W3C home > Mailing lists > Public > www-style@w3.org > January 2012

Re: A CSS equivalent of HTML's DOCTYPE trigger

From: Matthew Wilcox <elvendil@gmail.com>
Date: Tue, 10 Jan 2012 16:36:08 +0000
Message-ID: <CAMCRKi+q7PcXZegntM1hEVK-sOHo89MRKixFPQnaKCD8V9T9uQ@mail.gmail.com>
To: "Tab Atkins Jr." <jackalmage@gmail.com>
Cc: Jon Rimmer <jon.rimmer@gmail.com>, "www-style@w3.org Style" <www-style@w3.org>
On 10 January 2012 16:14, Tab Atkins Jr. <jackalmage@gmail.com> wrote:

> On Tue, Jan 10, 2012 at 7:16 AM, Matthew Wilcox <elvendil@gmail.com>
> wrote:
> > That sounds great.
> >
> > I'm having a problem right now with a poor font stack in CSS. There's a
> menu
> > that with standard fonts is FAR too large and so the display breaks
> > terribly. Once the right font is loaded it's ok. But I can't detect
> which is
> > actually being used so I can't correct layout. x-height adjustments may
> not
> > work on their own because the character widths are different for a given
> > x-height, which would still result in unwanted wrapping.
> >
> > For reference: http://testing.pulse3k.com (please note this is a work in
> > progress and will change quickly. Please note that this is also a private
> > URL, please don't use this for anything other than checking font
> behaviour.)
> >
> > If you've got NoScript installed it'll block the @font-face font and you
> > will see the main banner nav is terrible. Once allowed, it looks correct.
> Note that being able to set font metrics per font would *not* help you
> here.

I think it would help. Not get you perfect, but I could pull them all onto
one line through use of negative letter spacing, adjusted padding around
the nav anchors, and tweaked font-size for each fallback font.

>  Given the particular styles you're using, the problem is that
> if a font is too wide it'll mess up your layout.

Exactly. But I can work around that if I can re-specify measures based on
the font in use.

>  However, if it falls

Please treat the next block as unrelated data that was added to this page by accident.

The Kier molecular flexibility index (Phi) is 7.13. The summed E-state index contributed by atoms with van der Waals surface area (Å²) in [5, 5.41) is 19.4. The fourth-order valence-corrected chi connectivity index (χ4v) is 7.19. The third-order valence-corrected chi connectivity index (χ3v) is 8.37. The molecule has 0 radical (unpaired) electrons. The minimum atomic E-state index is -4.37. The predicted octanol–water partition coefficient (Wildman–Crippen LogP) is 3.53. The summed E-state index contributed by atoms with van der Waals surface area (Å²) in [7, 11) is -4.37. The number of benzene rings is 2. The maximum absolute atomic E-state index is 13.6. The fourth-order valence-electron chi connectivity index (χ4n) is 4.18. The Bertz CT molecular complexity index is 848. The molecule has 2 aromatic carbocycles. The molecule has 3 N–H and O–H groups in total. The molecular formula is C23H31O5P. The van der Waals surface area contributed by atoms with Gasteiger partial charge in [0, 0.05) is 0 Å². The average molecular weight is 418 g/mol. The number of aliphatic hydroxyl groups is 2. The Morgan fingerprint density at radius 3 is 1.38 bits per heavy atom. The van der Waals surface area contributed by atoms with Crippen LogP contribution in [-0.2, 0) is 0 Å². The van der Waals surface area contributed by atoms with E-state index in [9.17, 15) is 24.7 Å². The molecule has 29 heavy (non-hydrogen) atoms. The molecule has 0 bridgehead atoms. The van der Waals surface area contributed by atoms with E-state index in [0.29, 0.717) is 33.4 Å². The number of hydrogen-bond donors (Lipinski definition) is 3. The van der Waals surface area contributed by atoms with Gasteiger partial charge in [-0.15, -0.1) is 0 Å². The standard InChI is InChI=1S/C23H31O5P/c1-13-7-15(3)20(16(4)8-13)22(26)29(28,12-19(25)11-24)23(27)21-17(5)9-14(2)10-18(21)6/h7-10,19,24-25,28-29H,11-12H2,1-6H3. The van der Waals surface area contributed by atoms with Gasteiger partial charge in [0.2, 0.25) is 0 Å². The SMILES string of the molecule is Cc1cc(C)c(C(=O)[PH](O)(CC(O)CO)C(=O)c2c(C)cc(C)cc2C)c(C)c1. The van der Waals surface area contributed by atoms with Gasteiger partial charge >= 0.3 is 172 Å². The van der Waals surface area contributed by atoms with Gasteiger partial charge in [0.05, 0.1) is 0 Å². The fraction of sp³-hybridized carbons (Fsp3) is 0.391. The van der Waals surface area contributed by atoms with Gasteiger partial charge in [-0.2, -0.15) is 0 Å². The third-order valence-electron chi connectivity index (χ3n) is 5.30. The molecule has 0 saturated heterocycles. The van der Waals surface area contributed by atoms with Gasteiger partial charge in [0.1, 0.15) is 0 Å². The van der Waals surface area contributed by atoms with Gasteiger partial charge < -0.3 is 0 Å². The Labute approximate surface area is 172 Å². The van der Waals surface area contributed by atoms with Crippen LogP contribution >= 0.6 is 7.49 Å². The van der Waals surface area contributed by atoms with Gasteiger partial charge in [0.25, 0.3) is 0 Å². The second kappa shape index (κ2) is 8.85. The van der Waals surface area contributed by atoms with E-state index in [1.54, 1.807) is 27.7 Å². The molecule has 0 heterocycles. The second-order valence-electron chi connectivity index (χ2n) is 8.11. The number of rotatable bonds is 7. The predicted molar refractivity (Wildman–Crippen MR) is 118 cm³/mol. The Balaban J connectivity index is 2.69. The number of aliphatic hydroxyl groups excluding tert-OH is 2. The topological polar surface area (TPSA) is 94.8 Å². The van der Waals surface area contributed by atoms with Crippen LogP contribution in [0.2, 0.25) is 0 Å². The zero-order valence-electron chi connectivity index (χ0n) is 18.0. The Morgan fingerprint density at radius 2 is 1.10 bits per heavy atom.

> back all the way to sans-serif, you have *no idea* what the width of
> that font is, so you can't set an appropriate font-size.

It's not a cure all, but it's hardly ever going to fall that far. The real
issue is that we specify font-face fonts which are wildly out of whack with
any default fonts. When they don't load we can be pretty sure we can
fallback to something reliable like Arial or Helvetica. Chances are very
good those are installed. A third fallback like sans-serif is wise but a
safety-net under a safety net. Never likely to be used. The first safety is

> There are two proper solutions to this.  One is to use some mechanism
> that auto-scales the font-size to the available space.  This has been
> proposed before, perhaps as a value for text-justify.  This way, wide
> fonts would drop to a smaller font-size.

I'm all for that if the automated solution is any good. I'm all for an
ability to manually over-ride too, for when it isn't. And no automated
solution is perfect.

>  However, you'd have to set
> explicit widths on the <a>s, which means that if the words end up with
> different width proportions due to a different font, they'll end up at
> slightly different font-sizes, which is unsightly.

And there's the 'automated' problem there :)

> The second is to use a better layout mechanism, so that your
> white-space between the elements is more flexible.  You're currently
> using inline-blocks with explicit padding set to enforce separation.
> If you instead switched the <ul> to "display:table; width: 664px;"

I'll stop right there - I will not use display:table; because it is an
accessibility problem. Screen readers are known to use the CSS to trigger a
semantic change too. Some read them as table content as soon as CSS says
it's a table. That rules this approach out.

Using Flexbox gets you basically the same solution, but the spacing
> will spread out more evenly, and you don't need to set an explicit
> width.  You just set the <ul> to "display:flexbox; flex-pack:
> justify;" and the <li>s to "text-align: center; display: block;", and
> again remove the padding from the <a>s.

This will not change the font sizes, you can only compress empty space so
much. Look at the difference in character widths - even with flexbox you're
going to have to wrap some text somewhere, right?

> ~TJ
Received on Tuesday, 10 January 2012 17:32:51 UTC

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